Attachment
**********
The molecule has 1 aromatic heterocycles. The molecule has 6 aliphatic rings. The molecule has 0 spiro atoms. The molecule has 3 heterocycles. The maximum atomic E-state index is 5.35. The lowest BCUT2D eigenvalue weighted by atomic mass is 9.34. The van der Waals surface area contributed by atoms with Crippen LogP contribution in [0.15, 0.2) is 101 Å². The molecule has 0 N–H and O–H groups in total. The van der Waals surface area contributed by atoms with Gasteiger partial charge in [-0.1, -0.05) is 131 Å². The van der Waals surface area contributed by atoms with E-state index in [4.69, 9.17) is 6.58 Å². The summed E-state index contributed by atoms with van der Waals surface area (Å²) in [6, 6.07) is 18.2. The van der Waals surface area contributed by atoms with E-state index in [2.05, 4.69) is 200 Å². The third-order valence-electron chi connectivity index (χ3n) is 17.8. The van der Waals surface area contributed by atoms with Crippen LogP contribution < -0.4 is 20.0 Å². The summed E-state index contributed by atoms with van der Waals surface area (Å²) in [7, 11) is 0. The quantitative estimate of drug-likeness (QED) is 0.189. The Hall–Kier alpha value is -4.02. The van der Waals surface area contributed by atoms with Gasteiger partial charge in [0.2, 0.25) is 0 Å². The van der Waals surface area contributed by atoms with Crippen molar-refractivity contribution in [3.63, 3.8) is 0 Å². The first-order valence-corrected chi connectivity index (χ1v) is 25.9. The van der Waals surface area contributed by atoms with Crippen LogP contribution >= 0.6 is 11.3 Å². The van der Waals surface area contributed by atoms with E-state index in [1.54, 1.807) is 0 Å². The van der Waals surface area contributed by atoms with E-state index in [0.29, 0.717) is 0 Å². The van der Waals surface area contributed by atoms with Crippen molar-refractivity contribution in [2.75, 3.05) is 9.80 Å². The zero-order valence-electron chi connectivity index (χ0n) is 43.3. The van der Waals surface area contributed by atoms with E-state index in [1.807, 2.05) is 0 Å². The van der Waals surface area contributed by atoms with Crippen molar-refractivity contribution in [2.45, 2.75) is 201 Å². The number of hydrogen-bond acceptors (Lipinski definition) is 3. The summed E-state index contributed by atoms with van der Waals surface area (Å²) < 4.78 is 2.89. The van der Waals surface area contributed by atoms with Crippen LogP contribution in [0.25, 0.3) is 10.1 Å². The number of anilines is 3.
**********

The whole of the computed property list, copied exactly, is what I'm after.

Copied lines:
The molecule has 1 aromatic heterocycles. The molecule has 6 aliphatic rings. The molecule has 0 spiro atoms. The molecule has 3 heterocycles. The maximum atomic E-state index is 5.35. The lowest BCUT2D eigenvalue weighted by atomic mass is 9.34. The van der Waals surface area contributed by atoms with Crippen LogP contribution in [0.15, 0.2) is 101 Å². The molecule has 0 N–H and O–H groups in total. The van der Waals surface area contributed by atoms with Gasteiger partial charge in [-0.1, -0.05) is 131 Å². The van der Waals surface area contributed by atoms with E-state index in [4.69, 9.17) is 6.58 Å². The summed E-state index contributed by atoms with van der Waals surface area (Å²) in [6, 6.07) is 18.2. The van der Waals surface area contributed by atoms with E-state index in [2.05, 4.69) is 200 Å². The third-order valence-electron chi connectivity index (χ3n) is 17.8. The van der Waals surface area contributed by atoms with Crippen LogP contribution < -0.4 is 20.0 Å². The summed E-state index contributed by atoms with van der Waals surface area (Å²) in [7, 11) is 0. The quantitative estimate of drug-likeness (QED) is 0.189. The Hall–Kier alpha value is -4.02. The van der Waals surface area contributed by atoms with Gasteiger partial charge in [0.2, 0.25) is 0 Å². The van der Waals surface area contributed by atoms with Crippen molar-refractivity contribution in [3.63, 3.8) is 0 Å². The first-order valence-corrected chi connectivity index (χ1v) is 25.9. The van der Waals surface area contributed by atoms with Crippen LogP contribution >= 0.6 is 11.3 Å². The van der Waals surface area contributed by atoms with E-state index in [1.54, 1.807) is 0 Å². The van der Waals surface area contributed by atoms with E-state index in [0.29, 0.717) is 0 Å². The van der Waals surface area contributed by atoms with Crippen molar-refractivity contribution in [2.75, 3.05) is 9.80 Å². The zero-order valence-electron chi connectivity index (χ0n) is 43.3. The van der Waals surface area contributed by atoms with E-state index in [1.807, 2.05) is 0 Å². The van der Waals surface area contributed by atoms with Crippen molar-refractivity contribution in [2.45, 2.75) is 201 Å². The number of hydrogen-bond acceptors (Lipinski definition) is 3. The summed E-state index contributed by atoms with van der Waals surface area (Å²) < 4.78 is 2.89. The van der Waals surface area contributed by atoms with Crippen LogP contribution in [0.25, 0.3) is 10.1 Å². The number of anilines is 3.